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The game that brought Karpov halfway toward retaining his title

By Arthur BisguierInternational Grandmaster Arthur Bisguier is a former US champion and has won or shared the US Open title five times. / October 17, 1984



When world champion Anatoly Karpov defeated his countryman Gary Kasparov in the seventh game of their current match in Moscow, he took a 3-to-0 lead in the defense of his title. That put him halfway to victory, which goes to the first player to win six games, and he has since added another triumph to make the score 4 to 0 at this writing.

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In Game 7 the champion, apparently dissatisfied with his opening positions against Kasparov's Sicilian Defenses in Games 1, 3, and 5, varied from 1. P-K4 and shifted to the Queen's Gambit. Undoubtedly he was well prepared for Kasparov's Tarrasch Defense, which the latter had essayed so successfully against Viktor Korchnoi in a previous Candidates' Match. White first surprised Kasparov with 14. N-B5 and obtained a clear advantage. Kasparov, who labored under a two-point deficit and the inferior position to boot, put up a stern defense until an error induced by time pressure made further resistance futile.

Although it is true that Karpov has been playing fine chess, I am still waiting for the real Kasparov to stand up. Be assured, the 21-year-old is still one of the greatest talents ever to play chess. Tarrasch Defense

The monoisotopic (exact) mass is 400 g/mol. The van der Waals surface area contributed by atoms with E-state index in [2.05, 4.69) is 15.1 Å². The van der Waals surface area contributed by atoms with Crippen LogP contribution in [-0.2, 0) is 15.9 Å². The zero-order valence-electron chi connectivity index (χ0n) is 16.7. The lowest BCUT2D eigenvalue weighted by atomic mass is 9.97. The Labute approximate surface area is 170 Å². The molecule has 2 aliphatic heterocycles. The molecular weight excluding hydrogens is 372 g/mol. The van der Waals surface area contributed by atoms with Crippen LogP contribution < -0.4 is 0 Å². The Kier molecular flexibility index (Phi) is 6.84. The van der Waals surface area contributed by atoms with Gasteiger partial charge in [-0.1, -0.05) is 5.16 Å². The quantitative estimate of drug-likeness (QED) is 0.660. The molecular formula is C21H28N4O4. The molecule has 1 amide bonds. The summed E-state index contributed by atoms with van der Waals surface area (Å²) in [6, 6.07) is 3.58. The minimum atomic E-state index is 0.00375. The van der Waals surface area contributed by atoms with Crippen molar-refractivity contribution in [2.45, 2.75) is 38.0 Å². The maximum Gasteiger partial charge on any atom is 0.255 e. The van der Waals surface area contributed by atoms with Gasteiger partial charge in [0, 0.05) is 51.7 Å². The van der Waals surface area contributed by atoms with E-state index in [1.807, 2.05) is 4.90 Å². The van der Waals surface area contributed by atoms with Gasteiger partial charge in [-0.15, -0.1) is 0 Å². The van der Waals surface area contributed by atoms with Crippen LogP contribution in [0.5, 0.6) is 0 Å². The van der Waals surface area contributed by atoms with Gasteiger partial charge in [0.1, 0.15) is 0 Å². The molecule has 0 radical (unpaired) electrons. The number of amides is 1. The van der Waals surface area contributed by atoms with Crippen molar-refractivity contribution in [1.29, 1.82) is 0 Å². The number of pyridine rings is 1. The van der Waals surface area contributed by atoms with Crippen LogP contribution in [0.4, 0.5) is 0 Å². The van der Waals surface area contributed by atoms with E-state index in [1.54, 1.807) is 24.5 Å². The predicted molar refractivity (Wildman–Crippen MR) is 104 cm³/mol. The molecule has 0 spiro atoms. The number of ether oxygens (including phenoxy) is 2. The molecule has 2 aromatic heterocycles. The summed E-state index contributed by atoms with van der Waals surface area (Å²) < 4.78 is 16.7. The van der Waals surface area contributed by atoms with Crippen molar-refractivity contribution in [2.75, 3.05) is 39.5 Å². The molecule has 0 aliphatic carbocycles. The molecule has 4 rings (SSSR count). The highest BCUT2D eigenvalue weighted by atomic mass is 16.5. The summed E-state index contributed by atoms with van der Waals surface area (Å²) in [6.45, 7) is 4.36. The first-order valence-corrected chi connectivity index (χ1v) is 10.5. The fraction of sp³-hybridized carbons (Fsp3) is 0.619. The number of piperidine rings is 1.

Karpov Kasparov 1. P-Q4 P-Q4 2. P-QB4 P-K3 3. N-KB3 P-QB4 4. PxQP KPxP 5. P-KN3 N-KB3 6. B-N2 B-K2 7. O-O O-O 8. N-B3 N-B3 9. B-N5 PxP 10. KNxP P-KR3 11. B-K3 R-K1 12. Q-N3 N-QR4 13. Q-B2 B-KN5 14. N-B5 R-QB1 (a) 15. NxB ch RxN 16. QR-Q1 Q-K1 (b) 17. P-KR3 B-R4 18. BxQP B-N3 19. Q-B1(c) NxB 20. RxN N-B5 21. B-Q4 R(2)-B2 22. P-N3 (d) N-N3 23. R-K5 Q-Q2 24. Q-K3 P-B3 25. R-QB5 RxR 26. BxR QxP 27. R-Q1 P-KR4 28. R-Q4 N-Q2 29. B-Q6 B-B2 30. N-Q5 BxN 31. RxB P-R3 32.B-B4 N-B1 33. Q-Q3 Q-N5 34. P-B Q-N3 35. K-B2 R-B7 (e) 36. Q-K3 (f) R-B1 37. Q-K7 P-N4 (g) 38. R-Q8 RxR 39. QxR Q-B2 40. B-Q6 P-N4 41. Q-R8 K-N2&re signs (h)

A. This routine developing move makes life too easy for White. Either 14. ... B-B1 or perhaps 14. ... B-N5! would seem to pose more problems.

B. 16. ... R-Q2; 17. B-Q4, B-K3; 18. P-B4, P-KN3; 19. P-B5, BxP; 20. RxB, PxR; 21. QxP is unpalatable for Black, but here 17. ... N-K5 may be playable.

C. And not 19. QxB? NxB, which favors Black.

D. Even stronger at this point would be Bronstein's suggestion of 22. Q-B4. The idea is to meet 22. ... NxP with 23. R-K5 and 24. N-Q5 with the three-pronged threat of 25. NxR or 25. BxN or 26. N-K7 ch. With the game continuation, Kasparov succeeded in regaining his pawn, although Karpov maintained positional superiority.

E. A time-pressure miscue. With the normal 35. ... QxQ and 36. ... K-B2, Black would have reasonable chances of drawing an inferior endgame. Hoping to gain a tempo, he actually lost a critical move.

F. This strong move forced Kasparov to retract his previous move, since he cannot allow 37. R-Q8, with a pileup on his pinned Knight.

G. This results in the loss of two pawns. Objectively better was 37. ... Q-B2 ; 38. QxQ ch, KxQ; 39. RxP, N-K3, when White should still win with his extra pawn, although Black might make a fight.

H. After 42. QxP, Black must lose a second pawn after 42. ... Q-K1; 43. BxN ch, QxB (43. ... KxB; 44. QxP ch is worse); 44. QxNP, with a hopeless position.